Rosie Tapia’s family marks her 35th birthday with a plea for answers
Jan 17, 2024, 10:07 PM | Updated: Jan 18, 2024, 6:44 am
SALT LAKE CITY — The family of a young murder victim is asking for the community’s help in solving the case.
On Thursday, Rosie Tapia would be turning 35 years old. But her memory is frozen with her picture at 6 years old.
Salt Lake City police suspect Rosie was kidnapped from her family’s apartment located at the old Hartland Apartments, 1616 W. Snow Queen Place, through a bedroom window on the ground floor. The child vanished in the early morning hours of Aug. 13, 1995, sometime after 2:30 a.m. Her mother, Lewine Tapia, checked on her at 5 a.m.
Hours later, Rosie’s body was spotted floating in a surplus canal of the Jordan River near 1900 W. 1200 South by Gustavo Ibarra, who was out for a Sunday morning walk with his dog.
Ibarra said he was near the Auto Zone, on 1230 S. Redwood Road, when he spotted something unusual in the water.
“I saw something floating on the other side of the river. A little body. I thought it was a doll because of the hair, looked like a doll’s, it was a little bit under the water,” Ibarra said.
A closer look sent Ibarra rushing for help.
“All of a sudden, I realized, it was a human body. I ran through to wherever I could run to a home on California Street,” Ibarra said. “But I knew she was dead.”
Ibarra said a neighbor let him borrow his phone to call police who arrived within minutes. Ibarra assumed they were in the area searching for Rosie.
“They were right there in five minutes, they already knew about it,” Ibarra said. “The officer asked me to walk with him … the body was a little bit ahead because the current was taking it.”
According to a Salt Lake City police webpage for Rosie’s case, Rosie’s body was recovered from the canal near 1900 South and 1600 West.
“I struggled with that idea for a few years, asking, ‘Why?’ Ibarra said.
“It still hurts that she’s gone and I still don’t have no answers,” Rosie’s mother said.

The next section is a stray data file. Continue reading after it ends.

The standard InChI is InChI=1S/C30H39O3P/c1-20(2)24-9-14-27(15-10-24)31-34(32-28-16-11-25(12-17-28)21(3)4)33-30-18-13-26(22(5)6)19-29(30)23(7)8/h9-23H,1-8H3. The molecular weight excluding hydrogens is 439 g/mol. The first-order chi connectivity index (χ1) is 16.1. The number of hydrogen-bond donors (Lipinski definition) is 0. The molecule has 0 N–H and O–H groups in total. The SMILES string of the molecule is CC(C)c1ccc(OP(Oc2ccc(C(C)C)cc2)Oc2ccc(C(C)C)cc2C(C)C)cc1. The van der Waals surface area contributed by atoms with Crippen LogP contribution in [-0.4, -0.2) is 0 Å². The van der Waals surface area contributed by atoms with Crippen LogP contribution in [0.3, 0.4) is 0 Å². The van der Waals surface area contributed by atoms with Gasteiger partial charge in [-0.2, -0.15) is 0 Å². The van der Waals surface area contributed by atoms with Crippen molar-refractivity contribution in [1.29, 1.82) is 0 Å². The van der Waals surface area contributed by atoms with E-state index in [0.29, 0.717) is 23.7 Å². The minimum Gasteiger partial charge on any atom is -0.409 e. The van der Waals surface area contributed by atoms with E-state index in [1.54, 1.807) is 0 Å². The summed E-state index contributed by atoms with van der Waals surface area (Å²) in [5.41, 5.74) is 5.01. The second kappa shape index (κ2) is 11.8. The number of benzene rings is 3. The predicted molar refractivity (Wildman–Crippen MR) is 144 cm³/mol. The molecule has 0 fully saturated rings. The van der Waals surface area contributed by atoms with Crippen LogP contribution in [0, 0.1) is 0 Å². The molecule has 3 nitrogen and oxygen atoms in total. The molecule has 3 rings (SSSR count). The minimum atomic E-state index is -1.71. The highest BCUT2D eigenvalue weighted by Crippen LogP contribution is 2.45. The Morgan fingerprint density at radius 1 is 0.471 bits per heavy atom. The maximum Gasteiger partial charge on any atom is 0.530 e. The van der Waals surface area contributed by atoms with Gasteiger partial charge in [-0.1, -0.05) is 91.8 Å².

Like Gustavo, Rosie’s family, has lost sleep over the case.
“I still don’t have no answers of who took her and it just makes it harder every year that she’s gone. My health [isn’t] as good as it was and I don’t want to leave this world until I find out who took her, and why,” Lewine said.
But leads have always been rare, and Lewine says there are few updates from Salt Lake City police.
“I haven’t heard… from the detectives,” Tapia said. “It’s almost going to be four years in February that I have spoken with anyone from the (Salt Lake City Police Department)… or even if my daughter’s case is still open.”
In an email to KSL TV, a police spokesperson said detectives continue to investigate the case. However, there were no updates as of Wednesday.
One of the known leads Salt Lake City police investigated involved a November 2002 incident. According to detectives, an “unknown person left a rock on Rosa Tapia’s grave with a note written on it.” Police asked for the community’s help in identifying the person.
In August 2022, Rosie’s family announced the reward for information that solved the case would increase from $35,000 to $100,000.
Rosie’s family believes the suspect lived at the same apartment building and likely knew the family.
“That’s all we need, is one phone call,” Lewine said. “All we want is closure for Rosie and for myself and why they did it.”
Salt Lake City police can be reached at 801-799-3000 with tips on the case.
The Tapia family in conjunction with their private investigator, Jason Jensen — also a founder of the Utah Cold Case Coalition — have also established a website with information on the case.